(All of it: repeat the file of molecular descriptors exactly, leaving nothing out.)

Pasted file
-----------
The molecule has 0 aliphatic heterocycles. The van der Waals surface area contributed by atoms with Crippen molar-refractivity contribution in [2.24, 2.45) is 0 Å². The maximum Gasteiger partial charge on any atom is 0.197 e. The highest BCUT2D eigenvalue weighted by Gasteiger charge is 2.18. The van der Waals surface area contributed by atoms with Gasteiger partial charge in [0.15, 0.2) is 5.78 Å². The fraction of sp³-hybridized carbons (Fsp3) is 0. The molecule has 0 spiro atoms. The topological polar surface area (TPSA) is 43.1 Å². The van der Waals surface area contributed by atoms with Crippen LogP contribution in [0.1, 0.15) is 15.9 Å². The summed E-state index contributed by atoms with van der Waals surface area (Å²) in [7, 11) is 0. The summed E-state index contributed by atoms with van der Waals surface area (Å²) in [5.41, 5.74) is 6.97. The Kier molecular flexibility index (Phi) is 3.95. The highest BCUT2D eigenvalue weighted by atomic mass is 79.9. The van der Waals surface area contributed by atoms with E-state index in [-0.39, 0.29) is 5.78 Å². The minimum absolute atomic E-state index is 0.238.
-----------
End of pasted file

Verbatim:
The molecule has 0 aliphatic heterocycles. The van der Waals surface area contributed by atoms with Crippen molar-refractivity contribution in [2.24, 2.45) is 0 Å². The maximum Gasteiger partial charge on any atom is 0.197 e. The highest BCUT2D eigenvalue weighted by Gasteiger charge is 2.18. The van der Waals surface area contributed by atoms with Gasteiger partial charge in [0.15, 0.2) is 5.78 Å². The fraction of sp³-hybridized carbons (Fsp3) is 0. The molecule has 0 spiro atoms. The topological polar surface area (TPSA) is 43.1 Å². The van der Waals surface area contributed by atoms with Crippen LogP contribution in [0.1, 0.15) is 15.9 Å². The summed E-state index contributed by atoms with van der Waals surface area (Å²) in [7, 11) is 0. The summed E-state index contributed by atoms with van der Waals surface area (Å²) in [5.41, 5.74) is 6.97. The Kier molecular flexibility index (Phi) is 3.95. The highest BCUT2D eigenvalue weighted by atomic mass is 79.9. The van der Waals surface area contributed by atoms with E-state index in [-0.39, 0.29) is 5.78 Å². The minimum absolute atomic E-state index is 0.238.